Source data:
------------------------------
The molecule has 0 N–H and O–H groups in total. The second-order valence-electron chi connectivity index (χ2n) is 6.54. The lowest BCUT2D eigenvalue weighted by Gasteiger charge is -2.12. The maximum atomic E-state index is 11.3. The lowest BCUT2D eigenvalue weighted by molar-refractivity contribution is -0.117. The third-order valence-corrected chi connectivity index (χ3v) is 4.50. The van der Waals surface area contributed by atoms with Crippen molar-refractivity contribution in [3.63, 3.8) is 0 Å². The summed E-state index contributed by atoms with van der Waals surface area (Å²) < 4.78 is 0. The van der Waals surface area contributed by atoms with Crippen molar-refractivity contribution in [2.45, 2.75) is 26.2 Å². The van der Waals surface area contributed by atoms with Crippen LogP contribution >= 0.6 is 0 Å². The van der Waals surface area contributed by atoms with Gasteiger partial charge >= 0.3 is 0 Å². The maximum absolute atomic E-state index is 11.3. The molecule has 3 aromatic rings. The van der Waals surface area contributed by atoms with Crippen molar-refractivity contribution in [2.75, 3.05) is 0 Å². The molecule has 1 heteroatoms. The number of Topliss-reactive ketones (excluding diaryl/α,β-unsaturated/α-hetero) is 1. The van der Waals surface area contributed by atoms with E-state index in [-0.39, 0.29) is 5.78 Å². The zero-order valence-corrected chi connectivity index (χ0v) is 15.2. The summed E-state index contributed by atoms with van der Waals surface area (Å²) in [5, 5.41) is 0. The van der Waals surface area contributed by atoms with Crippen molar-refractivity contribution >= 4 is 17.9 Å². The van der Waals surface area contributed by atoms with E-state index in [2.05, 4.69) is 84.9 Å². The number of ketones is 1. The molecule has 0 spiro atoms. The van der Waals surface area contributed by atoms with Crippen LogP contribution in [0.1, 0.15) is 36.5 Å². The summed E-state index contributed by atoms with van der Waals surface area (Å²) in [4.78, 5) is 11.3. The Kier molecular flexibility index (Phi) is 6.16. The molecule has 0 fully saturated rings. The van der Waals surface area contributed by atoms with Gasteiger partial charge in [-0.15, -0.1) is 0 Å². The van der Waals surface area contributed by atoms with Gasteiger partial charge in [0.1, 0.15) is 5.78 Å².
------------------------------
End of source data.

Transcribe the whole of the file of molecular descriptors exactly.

The molecule has 0 N–H and O–H groups in total. The second-order valence-electron chi connectivity index (χ2n) is 6.54. The lowest BCUT2D eigenvalue weighted by Gasteiger charge is -2.12. The maximum atomic E-state index is 11.3. The lowest BCUT2D eigenvalue weighted by molar-refractivity contribution is -0.117. The third-order valence-corrected chi connectivity index (χ3v) is 4.50. The van der Waals surface area contributed by atoms with Crippen molar-refractivity contribution in [3.63, 3.8) is 0 Å². The summed E-state index contributed by atoms with van der Waals surface area (Å²) < 4.78 is 0. The van der Waals surface area contributed by atoms with Crippen molar-refractivity contribution in [2.45, 2.75) is 26.2 Å². The van der Waals surface area contributed by atoms with Crippen LogP contribution >= 0.6 is 0 Å². The van der Waals surface area contributed by atoms with Gasteiger partial charge >= 0.3 is 0 Å². The maximum absolute atomic E-state index is 11.3. The molecule has 3 aromatic rings. The van der Waals surface area contributed by atoms with Crippen molar-refractivity contribution in [2.75, 3.05) is 0 Å². The molecule has 1 heteroatoms. The number of Topliss-reactive ketones (excluding diaryl/α,β-unsaturated/α-hetero) is 1. The van der Waals surface area contributed by atoms with E-state index in [-0.39, 0.29) is 5.78 Å². The zero-order valence-corrected chi connectivity index (χ0v) is 15.2. The summed E-state index contributed by atoms with van der Waals surface area (Å²) in [5, 5.41) is 0. The van der Waals surface area contributed by atoms with Crippen molar-refractivity contribution >= 4 is 17.9 Å². The van der Waals surface area contributed by atoms with E-state index in [2.05, 4.69) is 84.9 Å². The number of ketones is 1. The molecule has 0 spiro atoms. The van der Waals surface area contributed by atoms with Crippen LogP contribution in [0.1, 0.15) is 36.5 Å². The summed E-state index contributed by atoms with van der Waals surface area (Å²) in [4.78, 5) is 11.3. The Kier molecular flexibility index (Phi) is 6.16. The molecule has 0 fully saturated rings. The van der Waals surface area contributed by atoms with Gasteiger partial charge in [-0.15, -0.1) is 0 Å². The van der Waals surface area contributed by atoms with Gasteiger partial charge in [0.1, 0.15) is 5.78 Å².